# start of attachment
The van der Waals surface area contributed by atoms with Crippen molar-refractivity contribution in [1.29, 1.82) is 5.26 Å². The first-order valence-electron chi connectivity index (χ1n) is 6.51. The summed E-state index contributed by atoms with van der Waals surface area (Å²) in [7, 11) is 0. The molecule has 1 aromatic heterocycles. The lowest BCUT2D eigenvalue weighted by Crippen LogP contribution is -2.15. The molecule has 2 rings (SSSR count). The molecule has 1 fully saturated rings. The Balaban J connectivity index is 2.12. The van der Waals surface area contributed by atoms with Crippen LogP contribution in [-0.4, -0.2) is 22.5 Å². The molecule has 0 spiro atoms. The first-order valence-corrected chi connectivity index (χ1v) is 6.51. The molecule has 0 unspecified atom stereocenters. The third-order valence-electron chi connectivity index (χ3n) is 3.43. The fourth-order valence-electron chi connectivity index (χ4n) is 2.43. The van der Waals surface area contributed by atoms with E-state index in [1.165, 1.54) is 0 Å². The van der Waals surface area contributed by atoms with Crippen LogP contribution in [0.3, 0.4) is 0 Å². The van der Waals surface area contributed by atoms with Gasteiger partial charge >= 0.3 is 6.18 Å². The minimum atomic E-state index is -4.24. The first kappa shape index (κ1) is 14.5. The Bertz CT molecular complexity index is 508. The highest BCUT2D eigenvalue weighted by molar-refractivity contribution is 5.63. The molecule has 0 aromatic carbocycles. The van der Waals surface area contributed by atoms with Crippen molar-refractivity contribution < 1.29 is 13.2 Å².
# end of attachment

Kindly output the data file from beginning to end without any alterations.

The van der Waals surface area contributed by atoms with Crippen molar-refractivity contribution in [1.29, 1.82) is 5.26 Å². The first-order valence-electron chi connectivity index (χ1n) is 6.51. The summed E-state index contributed by atoms with van der Waals surface area (Å²) in [7, 11) is 0. The molecule has 1 aromatic heterocycles. The lowest BCUT2D eigenvalue weighted by Crippen LogP contribution is -2.15. The molecule has 2 rings (SSSR count). The molecule has 1 fully saturated rings. The Balaban J connectivity index is 2.12. The van der Waals surface area contributed by atoms with Crippen LogP contribution in [-0.4, -0.2) is 22.5 Å². The molecule has 0 spiro atoms. The first-order valence-corrected chi connectivity index (χ1v) is 6.51. The molecule has 0 unspecified atom stereocenters. The third-order valence-electron chi connectivity index (χ3n) is 3.43. The fourth-order valence-electron chi connectivity index (χ4n) is 2.43. The van der Waals surface area contributed by atoms with E-state index in [1.165, 1.54) is 0 Å². The van der Waals surface area contributed by atoms with Crippen LogP contribution in [0.3, 0.4) is 0 Å². The van der Waals surface area contributed by atoms with Gasteiger partial charge >= 0.3 is 6.18 Å². The minimum atomic E-state index is -4.24. The first kappa shape index (κ1) is 14.5. The Bertz CT molecular complexity index is 508. The highest BCUT2D eigenvalue weighted by molar-refractivity contribution is 5.63. The molecule has 0 aromatic carbocycles. The van der Waals surface area contributed by atoms with Crippen molar-refractivity contribution < 1.29 is 13.2 Å².